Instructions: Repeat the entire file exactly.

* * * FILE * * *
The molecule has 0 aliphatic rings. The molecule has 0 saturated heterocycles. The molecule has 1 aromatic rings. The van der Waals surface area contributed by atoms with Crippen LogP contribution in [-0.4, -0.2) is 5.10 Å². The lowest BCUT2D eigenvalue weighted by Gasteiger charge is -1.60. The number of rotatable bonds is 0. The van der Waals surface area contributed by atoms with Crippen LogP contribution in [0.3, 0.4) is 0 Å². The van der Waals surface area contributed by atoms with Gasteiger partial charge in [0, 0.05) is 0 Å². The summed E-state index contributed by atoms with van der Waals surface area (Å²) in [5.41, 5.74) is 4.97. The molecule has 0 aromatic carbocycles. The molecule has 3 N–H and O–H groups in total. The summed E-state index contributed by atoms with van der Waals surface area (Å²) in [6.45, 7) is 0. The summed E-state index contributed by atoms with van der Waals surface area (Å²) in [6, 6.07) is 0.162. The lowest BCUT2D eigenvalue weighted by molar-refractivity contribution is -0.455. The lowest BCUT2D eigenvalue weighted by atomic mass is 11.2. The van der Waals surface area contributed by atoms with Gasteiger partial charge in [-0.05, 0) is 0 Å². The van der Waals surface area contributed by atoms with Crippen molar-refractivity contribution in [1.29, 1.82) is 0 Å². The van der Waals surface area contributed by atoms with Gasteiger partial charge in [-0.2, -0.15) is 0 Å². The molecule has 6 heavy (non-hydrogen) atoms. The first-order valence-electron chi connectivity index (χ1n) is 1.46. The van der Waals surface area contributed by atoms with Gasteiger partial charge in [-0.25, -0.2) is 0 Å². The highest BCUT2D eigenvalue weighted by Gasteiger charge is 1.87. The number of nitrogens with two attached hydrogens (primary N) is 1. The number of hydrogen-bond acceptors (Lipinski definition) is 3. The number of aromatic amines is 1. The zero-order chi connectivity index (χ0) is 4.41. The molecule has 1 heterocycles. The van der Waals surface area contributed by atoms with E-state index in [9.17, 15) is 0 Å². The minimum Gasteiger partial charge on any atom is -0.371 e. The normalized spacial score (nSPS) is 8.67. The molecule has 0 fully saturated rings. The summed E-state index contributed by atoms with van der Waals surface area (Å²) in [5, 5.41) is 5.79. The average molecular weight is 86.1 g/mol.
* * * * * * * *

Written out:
The molecule has 0 aliphatic rings. The molecule has 0 saturated heterocycles. The molecule has 1 aromatic rings. The van der Waals surface area contributed by atoms with Crippen LogP contribution in [-0.4, -0.2) is 5.10 Å². The lowest BCUT2D eigenvalue weighted by Gasteiger charge is -1.60. The number of rotatable bonds is 0. The van der Waals surface area contributed by atoms with Crippen LogP contribution in [0.3, 0.4) is 0 Å². The van der Waals surface area contributed by atoms with Gasteiger partial charge in [0, 0.05) is 0 Å². The summed E-state index contributed by atoms with van der Waals surface area (Å²) in [5.41, 5.74) is 4.97. The molecule has 0 aromatic carbocycles. The molecule has 3 N–H and O–H groups in total. The summed E-state index contributed by atoms with van der Waals surface area (Å²) in [6.45, 7) is 0. The summed E-state index contributed by atoms with van der Waals surface area (Å²) in [6, 6.07) is 0.162. The lowest BCUT2D eigenvalue weighted by molar-refractivity contribution is -0.455. The lowest BCUT2D eigenvalue weighted by atomic mass is 11.2. The van der Waals surface area contributed by atoms with Gasteiger partial charge in [-0.05, 0) is 0 Å². The van der Waals surface area contributed by atoms with Crippen molar-refractivity contribution in [1.29, 1.82) is 0 Å². The van der Waals surface area contributed by atoms with Gasteiger partial charge in [-0.2, -0.15) is 0 Å². The molecule has 6 heavy (non-hydrogen) atoms. The first-order valence-electron chi connectivity index (χ1n) is 1.46. The van der Waals surface area contributed by atoms with Gasteiger partial charge in [-0.25, -0.2) is 0 Å². The highest BCUT2D eigenvalue weighted by Gasteiger charge is 1.87. The number of nitrogens with two attached hydrogens (primary N) is 1. The number of hydrogen-bond acceptors (Lipinski definition) is 3. The number of aromatic amines is 1. The zero-order chi connectivity index (χ0) is 4.41. The molecule has 1 heterocycles. The van der Waals surface area contributed by atoms with E-state index in [9.17, 15) is 0 Å². The minimum Gasteiger partial charge on any atom is -0.371 e. The normalized spacial score (nSPS) is 8.67. The molecule has 0 fully saturated rings. The summed E-state index contributed by atoms with van der Waals surface area (Å²) in [5, 5.41) is 5.79. The average molecular weight is 86.1 g/mol.